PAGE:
Stephenson Blake

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Stephenson Blake
Industry Type foundry
Founded July 1818
Founder(s) William Garnett, John Stephenson, James Blake
Defunct 2005
Headquarters Sheffield, England

Stephenson Blake was a British type foundry, based in Sheffield. Active from the 19th century until the 1990s, it remained the last active type foundry in Britain.

Type Founding[edit]

The typefoundry began operations in July 1818 by silversmith and mechanic William Garnett and toolmaker John Stephenson, financially supported by James Blake. That November, news came that the breakaway Caslon foundry (formed when William Caslon III left the original Caslon foundry in 1792) was put up for sale by William Caslon IV. In 1819 the deal was concluded and Blake, Garnett & Co. were suddenly in charge of one of England’s most prestigious typefoundries. In 1829 Garnett left to become a farmer. The company was renamed Blake & Stephenson in 1830, but Blake died soon after. It became Stephenson, Blake & Co. in 1841. John Stephenson died in 1864, the year after he handed control to his son Henry. By the early 1900s the foundry had ventured into steel making and tool production, which would prove to be the core business of the current firm.

Mergers and acquisitions[edit]

Dissolution[edit]

While the foundry was still producing some type in zinc as late as 2001, the foundry had shut down by 2005 when the matrices and other typographic equipment, by then of little commercial value (but of great historical value), were passed to Monotype, becoming a key part of the Type Museum, London. There are plans to turn the former premises into an apartment complex.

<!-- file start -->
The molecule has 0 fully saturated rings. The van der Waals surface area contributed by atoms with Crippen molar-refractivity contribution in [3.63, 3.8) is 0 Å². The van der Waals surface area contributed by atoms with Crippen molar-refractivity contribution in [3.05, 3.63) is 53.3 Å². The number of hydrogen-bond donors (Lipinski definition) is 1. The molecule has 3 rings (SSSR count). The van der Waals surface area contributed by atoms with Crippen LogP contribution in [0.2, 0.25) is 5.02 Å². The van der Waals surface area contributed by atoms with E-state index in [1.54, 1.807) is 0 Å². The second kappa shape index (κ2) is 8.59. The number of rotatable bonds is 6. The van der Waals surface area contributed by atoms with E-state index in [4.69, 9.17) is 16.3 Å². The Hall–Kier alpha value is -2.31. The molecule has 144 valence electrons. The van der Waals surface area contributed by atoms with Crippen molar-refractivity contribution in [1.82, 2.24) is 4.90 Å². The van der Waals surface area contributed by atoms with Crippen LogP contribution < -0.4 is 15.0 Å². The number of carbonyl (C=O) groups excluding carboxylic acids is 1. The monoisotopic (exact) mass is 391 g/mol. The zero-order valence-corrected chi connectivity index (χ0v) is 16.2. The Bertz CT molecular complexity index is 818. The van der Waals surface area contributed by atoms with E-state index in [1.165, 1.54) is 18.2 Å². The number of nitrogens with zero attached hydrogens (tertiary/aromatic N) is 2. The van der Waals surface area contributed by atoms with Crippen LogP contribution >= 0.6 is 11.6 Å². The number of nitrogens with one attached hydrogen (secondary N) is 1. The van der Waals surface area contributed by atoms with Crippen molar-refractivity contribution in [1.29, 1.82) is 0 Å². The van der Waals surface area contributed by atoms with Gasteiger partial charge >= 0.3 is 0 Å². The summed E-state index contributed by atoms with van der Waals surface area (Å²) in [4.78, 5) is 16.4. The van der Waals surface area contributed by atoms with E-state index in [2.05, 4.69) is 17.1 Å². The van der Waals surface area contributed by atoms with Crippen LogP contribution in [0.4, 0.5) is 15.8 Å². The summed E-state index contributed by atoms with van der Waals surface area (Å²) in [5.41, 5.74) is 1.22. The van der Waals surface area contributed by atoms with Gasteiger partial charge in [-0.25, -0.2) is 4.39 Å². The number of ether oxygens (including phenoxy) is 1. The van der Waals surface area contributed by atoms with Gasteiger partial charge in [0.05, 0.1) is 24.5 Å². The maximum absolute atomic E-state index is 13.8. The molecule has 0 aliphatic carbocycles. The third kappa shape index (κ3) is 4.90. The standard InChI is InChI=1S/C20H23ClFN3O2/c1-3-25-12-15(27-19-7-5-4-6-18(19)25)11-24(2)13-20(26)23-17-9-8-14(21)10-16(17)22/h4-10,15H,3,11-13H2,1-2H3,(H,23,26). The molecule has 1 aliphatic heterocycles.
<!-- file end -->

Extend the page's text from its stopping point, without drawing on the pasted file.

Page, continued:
Typefaces[edit]

The foundry types produced by Stephenson Blake fall into three categories: those designed in-house, those designed by firms subsequently merged into Stephenson Blake, and those designs licensed from other foundries.[1]

Original designs[edit]

Designs of predecessor corporations[edit]

Licenced designs[edit]

Successor corporation[edit]

Stephenson & Blake is now a company which specializes in High Frequency Welding brass electrodes and CNC machining for all types of brass welding/cutting dies and has a huge collection of samples and products which are machined to order.

Their in-house machining/engineering department make tooling for any kind of plastic welding, and because of the CNC machining department, can make extraordinary dies which are impossible to make out of tooling rule.

In December 2007, Stephenson & Blake acquired Nu-Gauge engineering, who are a major manufacturer to the glass gauge industry in the United Kingdom. Nu-Gauge engineering has been merged to within Stephenson & Blake, and will make any type of gauge to order with extremely tight tolerances.

In December 2009, Stephenson & Blake acquired the steel rule tooling business from DR Tooling Ltd; They now design and manufacture steel cutting tools alongside their High Frequency Welding tools.

In 201,0 Stephenson & Blake acquired the Brass Welding/High Frequency Welding rule business from Caslon. Stephenson & Blake now manufacture the whole of Caslon's High Frequency Welding Rule range alongside their own inventory.

External links[edit]

References[edit]

  1. ^ List based upon the following sources: • Jaspert, W. Pincus, W. Turner Berry and A.F. Johnson. The Encyclopedia of Type Faces. Blandford Press Lts.: 1953, 1983, ISBN 0-7137-1347-X. • Millingoton, Roy Stephenson Blake: The Last of the Old English Typefounders Oak Knoll Press, New Castle Delaware, 2002, ISBN 1-58456-086-X.
  2. ^ The Penrose Annual, Vol. 56 (1962), p19
  3. ^ Possibly both Jaspert and Millingoton have this face confused with Bernhar's Bernhard Cursive which was also sold by SB as Madonna Ronde.